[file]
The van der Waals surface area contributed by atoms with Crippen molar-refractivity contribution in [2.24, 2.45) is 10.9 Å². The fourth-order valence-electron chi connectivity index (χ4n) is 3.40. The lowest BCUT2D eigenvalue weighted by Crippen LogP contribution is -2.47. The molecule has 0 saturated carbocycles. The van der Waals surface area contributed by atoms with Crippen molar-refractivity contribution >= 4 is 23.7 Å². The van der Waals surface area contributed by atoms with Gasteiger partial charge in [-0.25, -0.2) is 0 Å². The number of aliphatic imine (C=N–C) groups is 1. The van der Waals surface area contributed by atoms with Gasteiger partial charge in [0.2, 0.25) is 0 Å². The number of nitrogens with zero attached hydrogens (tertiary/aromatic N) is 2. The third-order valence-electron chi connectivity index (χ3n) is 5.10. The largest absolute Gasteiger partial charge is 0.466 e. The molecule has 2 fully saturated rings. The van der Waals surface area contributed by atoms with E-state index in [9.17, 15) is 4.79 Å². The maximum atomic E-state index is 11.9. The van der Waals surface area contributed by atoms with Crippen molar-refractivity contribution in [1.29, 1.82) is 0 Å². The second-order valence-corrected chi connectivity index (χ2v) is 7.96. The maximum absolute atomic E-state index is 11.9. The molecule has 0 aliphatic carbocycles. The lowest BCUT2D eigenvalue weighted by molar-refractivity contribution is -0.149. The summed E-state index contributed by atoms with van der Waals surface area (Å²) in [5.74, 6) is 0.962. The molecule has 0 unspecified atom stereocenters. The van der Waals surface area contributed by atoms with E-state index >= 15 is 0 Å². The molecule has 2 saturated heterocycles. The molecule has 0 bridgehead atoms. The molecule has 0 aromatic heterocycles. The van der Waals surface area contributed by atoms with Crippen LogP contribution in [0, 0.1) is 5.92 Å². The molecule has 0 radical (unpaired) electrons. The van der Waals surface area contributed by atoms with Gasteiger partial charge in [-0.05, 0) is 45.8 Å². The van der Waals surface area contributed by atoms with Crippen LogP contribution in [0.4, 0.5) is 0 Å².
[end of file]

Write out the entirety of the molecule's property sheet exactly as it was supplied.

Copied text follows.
The van der Waals surface area contributed by atoms with Crippen molar-refractivity contribution in [2.24, 2.45) is 10.9 Å². The fourth-order valence-electron chi connectivity index (χ4n) is 3.40. The lowest BCUT2D eigenvalue weighted by Crippen LogP contribution is -2.47. The molecule has 0 saturated carbocycles. The van der Waals surface area contributed by atoms with Crippen molar-refractivity contribution >= 4 is 23.7 Å². The van der Waals surface area contributed by atoms with Gasteiger partial charge in [-0.25, -0.2) is 0 Å². The number of aliphatic imine (C=N–C) groups is 1. The van der Waals surface area contributed by atoms with Gasteiger partial charge in [0.2, 0.25) is 0 Å². The number of nitrogens with zero attached hydrogens (tertiary/aromatic N) is 2. The third-order valence-electron chi connectivity index (χ3n) is 5.10. The largest absolute Gasteiger partial charge is 0.466 e. The molecule has 2 fully saturated rings. The van der Waals surface area contributed by atoms with E-state index in [9.17, 15) is 4.79 Å². The maximum atomic E-state index is 11.9. The van der Waals surface area contributed by atoms with Crippen molar-refractivity contribution in [1.29, 1.82) is 0 Å². The second-order valence-corrected chi connectivity index (χ2v) is 7.96. The maximum absolute atomic E-state index is 11.9. The molecule has 0 aliphatic carbocycles. The lowest BCUT2D eigenvalue weighted by molar-refractivity contribution is -0.149. The summed E-state index contributed by atoms with van der Waals surface area (Å²) in [5.74, 6) is 0.962. The molecule has 0 unspecified atom stereocenters. The van der Waals surface area contributed by atoms with E-state index >= 15 is 0 Å². The molecule has 2 saturated heterocycles. The molecule has 0 bridgehead atoms. The molecule has 0 aromatic heterocycles. The van der Waals surface area contributed by atoms with Crippen LogP contribution in [0, 0.1) is 5.92 Å². The molecule has 0 radical (unpaired) electrons. The van der Waals surface area contributed by atoms with Gasteiger partial charge in [-0.05, 0) is 45.8 Å². The van der Waals surface area contributed by atoms with Crippen LogP contribution in [0.4, 0.5) is 0 Å².